Examples Of Moral Development In To Kill A Mockingbird

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Moral development, based on Kohlberg’s theory, states that children undergo levels and stages of morals through the years of growing up; mainly in childhood. The theory says that they’re three levels — pre-conventional, conventional, and postconventional morality. Within those three levels, they’re two stages in each level: thus, having six stages in total. The stages themselves describe a child's behavior and their thinking. But, not every child goes through the same levels and stages at the same time —each one is different — neither go through them in order nor all the stages side by side.
Scout, a character —and narrator— of To Kill a Mockingbird, goes through the levels and stages throughout the book: from the beginning, middle, and to
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When Scout started school— on her first day— she “started on the wrong foot (22)”. It all started when Ms. Caroline asked the children to take out their lunches. After scanning the whole class, she notices that one of the children didn’t have a lunch bucket; so, she offered him a quarter to get something to eat — he refused. His name was Walter Cunningham— Cunninghams don’t accept what they can’t pay back. However, Ms.Caroline didn’t take the memo and urged Walter to take the coin— again he refused. That’s when the whole class looked at Scout. Soon after, She got the hint and stood up from her seat and explained to her that he was a Cunningham — Ms. Caroline still didn’t understand. Consequently, Ms. Caroline became furious and punished Scout in front of the class— for embarrassing her. Later that day, at lunch recess, Scout was in the middle of beating up Walter, when Jem stopped the fight between them. This infers that Scout is in level one stage …show more content…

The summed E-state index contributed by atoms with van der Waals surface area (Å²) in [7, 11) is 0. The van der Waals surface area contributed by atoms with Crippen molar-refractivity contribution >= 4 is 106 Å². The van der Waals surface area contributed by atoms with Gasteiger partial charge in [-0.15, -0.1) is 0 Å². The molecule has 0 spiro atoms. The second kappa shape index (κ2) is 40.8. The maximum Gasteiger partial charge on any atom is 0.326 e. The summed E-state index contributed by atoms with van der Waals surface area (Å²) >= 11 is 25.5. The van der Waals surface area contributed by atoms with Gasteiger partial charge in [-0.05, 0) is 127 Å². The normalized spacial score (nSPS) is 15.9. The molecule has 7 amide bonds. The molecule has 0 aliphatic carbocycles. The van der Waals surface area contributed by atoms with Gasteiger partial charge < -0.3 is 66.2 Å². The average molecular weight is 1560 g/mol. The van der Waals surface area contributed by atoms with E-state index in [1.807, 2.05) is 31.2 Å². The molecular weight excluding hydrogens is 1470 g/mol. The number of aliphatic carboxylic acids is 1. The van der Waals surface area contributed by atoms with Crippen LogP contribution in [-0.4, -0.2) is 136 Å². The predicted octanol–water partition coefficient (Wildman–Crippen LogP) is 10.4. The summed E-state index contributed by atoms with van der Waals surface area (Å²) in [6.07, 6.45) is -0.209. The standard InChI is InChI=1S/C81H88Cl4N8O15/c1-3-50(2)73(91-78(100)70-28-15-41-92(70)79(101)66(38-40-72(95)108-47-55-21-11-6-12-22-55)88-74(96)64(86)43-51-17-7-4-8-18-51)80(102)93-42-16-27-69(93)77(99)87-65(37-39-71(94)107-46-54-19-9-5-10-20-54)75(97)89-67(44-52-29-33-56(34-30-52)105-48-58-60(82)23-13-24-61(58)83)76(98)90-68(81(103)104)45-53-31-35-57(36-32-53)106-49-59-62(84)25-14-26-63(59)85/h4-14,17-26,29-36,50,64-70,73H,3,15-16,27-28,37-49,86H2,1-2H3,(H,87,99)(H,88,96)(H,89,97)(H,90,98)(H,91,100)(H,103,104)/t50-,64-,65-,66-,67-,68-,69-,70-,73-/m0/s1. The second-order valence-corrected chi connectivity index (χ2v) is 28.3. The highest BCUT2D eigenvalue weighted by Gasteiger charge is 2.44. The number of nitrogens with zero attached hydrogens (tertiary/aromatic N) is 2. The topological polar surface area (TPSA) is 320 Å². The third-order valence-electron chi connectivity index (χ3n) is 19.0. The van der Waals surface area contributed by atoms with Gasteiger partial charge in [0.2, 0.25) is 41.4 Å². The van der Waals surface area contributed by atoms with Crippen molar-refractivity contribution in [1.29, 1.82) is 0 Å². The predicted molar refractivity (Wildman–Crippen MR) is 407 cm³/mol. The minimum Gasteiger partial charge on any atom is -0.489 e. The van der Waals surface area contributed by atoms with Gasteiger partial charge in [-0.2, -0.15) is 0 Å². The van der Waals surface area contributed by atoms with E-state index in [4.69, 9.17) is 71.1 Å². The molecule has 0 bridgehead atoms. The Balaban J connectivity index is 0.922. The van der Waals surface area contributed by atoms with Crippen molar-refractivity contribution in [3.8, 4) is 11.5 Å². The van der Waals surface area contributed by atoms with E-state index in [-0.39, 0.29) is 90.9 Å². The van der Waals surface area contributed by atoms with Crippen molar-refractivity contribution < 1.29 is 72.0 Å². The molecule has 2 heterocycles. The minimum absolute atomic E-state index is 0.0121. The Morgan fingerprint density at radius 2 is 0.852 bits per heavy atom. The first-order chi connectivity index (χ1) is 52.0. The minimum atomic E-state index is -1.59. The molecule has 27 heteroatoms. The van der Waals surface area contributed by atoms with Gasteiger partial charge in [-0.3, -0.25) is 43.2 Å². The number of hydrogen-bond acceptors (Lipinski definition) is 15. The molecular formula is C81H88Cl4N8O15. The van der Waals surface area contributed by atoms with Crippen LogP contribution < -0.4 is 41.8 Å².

When Scout and Jem were rushing to Calpurnia's— their house maid— church, Calpernia dressed Scout in a “petticoat and she wrapped a pink sash tightly around (118)” her waist. She also went over her shoe — patent leather— “until she saw her face in its reflection (118).” Scout commonly doesn't akin to wear clothing such as a dress and shiny shoes; however, she feels inclined towards the social norms— she is a ‘lady after all’ and she should ‘show it.’ She isn’t the stereotypical ideal girl they aspire her to be; nevertheless, she chose to undertake it because it’s a social norm — she let it happened. This could be the point that Scout obtains to level two — stage three.
As time went by, when the trial —of Tom Robinson— was happening, Dill went outside of the courthouse because he couldn’t take the way were treating Tom — a black man being accused of rape— in this trial. Scout told “Dill, that’s his job. Why, if we didn’t have persecutors—well, we couldn’t have defense attorneys,... (199).” She believed that it the way of the law but she couldn’t understand like Dill could. Believing that, it being a court trial, it’s alright to call Tom a boy: to also call Tom other names. This suggests that Scout is at level two — stage

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